6 Secrets for Setting a Perfect Table
If you wish to make your guests feel like royalty when throwing a dinner party, you must learn the art of setting a proper table.
It’s a small detail that will reflect your meticulous nature, not to mention classy taste. Here are the dos and don’ts for setting an impeccable dinner table.
Always use a tablecloth when receiving guests: it’s neater, and so much more elegant. The tablecloth should be large enough to cover the entire table plus an overlap of at least 4″ on all sides.
Superimpose two tablecloths. If your tablecloth isn’t large enough, use three instead: one on the left, one in the centre and one on the right. They should all be the same colour: if this isn’t possible, the two at the ends should match.
Use a tablecloth that is too long: it will only be in your guests’ way and could potentially cause a mess.
Leave creases (from folding or other) in your tablecloth. Take a few minutes to iron them out before placing it on the table.
Take advantage of any special occasion to take out your finest dishes: it’s so rare that you get the chance to use them!
Place the dinner plate about 2cm (approximately ½”) from the edge of the table.
Place the bread plate to the top left side of the dinner plate.
Serve the soup bowl directly on the table: always place it on top of a large plate.
Place empty plates beside those being used for the bread and main course right away; any additional dishes should be brought to the table only when serving a new course.
Place the settings too close together; give your guests enough room so that they don’t feel restricted.
Put different utensils on the table for each course. Proper etiquette dictates that you use the utensils placed on the outside–farthest from the plate–first, and then work your way in.
Place the forks (large and small) to the left of the plate. According to the previously-mentioned order, the small fork should be placed to the left of the large fork, since it will be used during the appetizer course, which is served first.
Place the knife (or knives, depending on the courses) and tablespoon to the right of the plate.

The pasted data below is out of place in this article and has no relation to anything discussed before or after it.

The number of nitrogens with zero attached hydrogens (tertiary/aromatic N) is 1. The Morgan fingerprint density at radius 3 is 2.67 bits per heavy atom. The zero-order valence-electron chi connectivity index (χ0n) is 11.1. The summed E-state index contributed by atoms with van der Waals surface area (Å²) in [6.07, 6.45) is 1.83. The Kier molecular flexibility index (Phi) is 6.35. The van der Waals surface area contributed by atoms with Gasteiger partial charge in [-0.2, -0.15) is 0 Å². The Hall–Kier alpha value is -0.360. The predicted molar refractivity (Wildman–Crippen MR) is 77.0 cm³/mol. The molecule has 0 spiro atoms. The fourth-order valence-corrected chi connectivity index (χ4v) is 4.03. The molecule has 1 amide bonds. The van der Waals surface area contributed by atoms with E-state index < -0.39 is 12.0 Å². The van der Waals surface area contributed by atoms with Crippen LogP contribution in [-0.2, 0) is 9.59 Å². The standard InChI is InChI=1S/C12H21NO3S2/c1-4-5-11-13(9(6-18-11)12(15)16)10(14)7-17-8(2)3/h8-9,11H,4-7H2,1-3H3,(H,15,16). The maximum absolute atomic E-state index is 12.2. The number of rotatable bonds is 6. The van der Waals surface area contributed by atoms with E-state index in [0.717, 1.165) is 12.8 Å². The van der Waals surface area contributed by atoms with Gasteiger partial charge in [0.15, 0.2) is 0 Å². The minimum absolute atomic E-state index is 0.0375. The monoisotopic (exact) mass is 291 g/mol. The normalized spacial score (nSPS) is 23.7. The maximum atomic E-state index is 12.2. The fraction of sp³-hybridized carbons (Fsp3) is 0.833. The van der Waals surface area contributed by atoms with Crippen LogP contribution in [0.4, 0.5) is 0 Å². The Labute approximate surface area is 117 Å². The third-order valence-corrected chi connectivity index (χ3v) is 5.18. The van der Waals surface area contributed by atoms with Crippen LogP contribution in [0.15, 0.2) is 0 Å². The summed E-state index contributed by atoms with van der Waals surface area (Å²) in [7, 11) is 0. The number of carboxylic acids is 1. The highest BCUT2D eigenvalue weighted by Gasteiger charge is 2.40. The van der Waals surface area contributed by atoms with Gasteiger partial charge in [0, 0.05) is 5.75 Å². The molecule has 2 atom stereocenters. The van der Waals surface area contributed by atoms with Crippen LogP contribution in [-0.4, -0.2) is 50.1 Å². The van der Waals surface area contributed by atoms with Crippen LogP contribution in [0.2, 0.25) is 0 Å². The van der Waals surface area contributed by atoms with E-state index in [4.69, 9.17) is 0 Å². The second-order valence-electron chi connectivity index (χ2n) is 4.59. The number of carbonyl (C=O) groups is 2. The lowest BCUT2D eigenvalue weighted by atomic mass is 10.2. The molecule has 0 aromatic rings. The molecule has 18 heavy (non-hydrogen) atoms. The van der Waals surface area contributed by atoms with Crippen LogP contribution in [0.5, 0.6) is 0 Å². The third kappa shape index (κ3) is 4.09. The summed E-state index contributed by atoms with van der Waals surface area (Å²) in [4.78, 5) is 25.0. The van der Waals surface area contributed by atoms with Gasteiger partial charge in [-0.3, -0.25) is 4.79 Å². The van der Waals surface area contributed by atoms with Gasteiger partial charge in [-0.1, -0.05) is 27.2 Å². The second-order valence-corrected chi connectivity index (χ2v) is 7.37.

Wait until the appropriate time to bring teaspoons or cheese knives to the table if your meal calls for them. If this is not possible, place them above the plate in the order they will be used (again, following the principal that the farthest from the plate should be used first).
Place the butter knife across the bread plate.
Use the same utensils for the appetizer and main course.
Place the knife with the blade facing away from the plate.
Place the teaspoon to the side of the plate.
Place the water glass above the knife.
Place the wine glass (or glasses) to its left at a slight upward diagonal. From left to right, you should have the water glass, the white wine glass, then the red wine glass.
Important note: red and white wines should be served in different glasses. For reds, use a large, round, balloon shaped glass, and for the white, use a longer, tulip shaped glass.
Forget to place a pitcher of water on the table. Take out the salt and pepper shakers, too while you’re at it.
Serve different wines in the same glass. If you really want to be fancy, put out a different glass for each wine service.
Add your own personal touch. Candles are a must for a pleasant ambiance and a pretty table. Tea lights are a good alternative; they light the table without obstructing anyone’s view.
Use colourful napkins as decorations, or fold them in an original way. There’s no precise rule for napkins, so let your creativity run wild.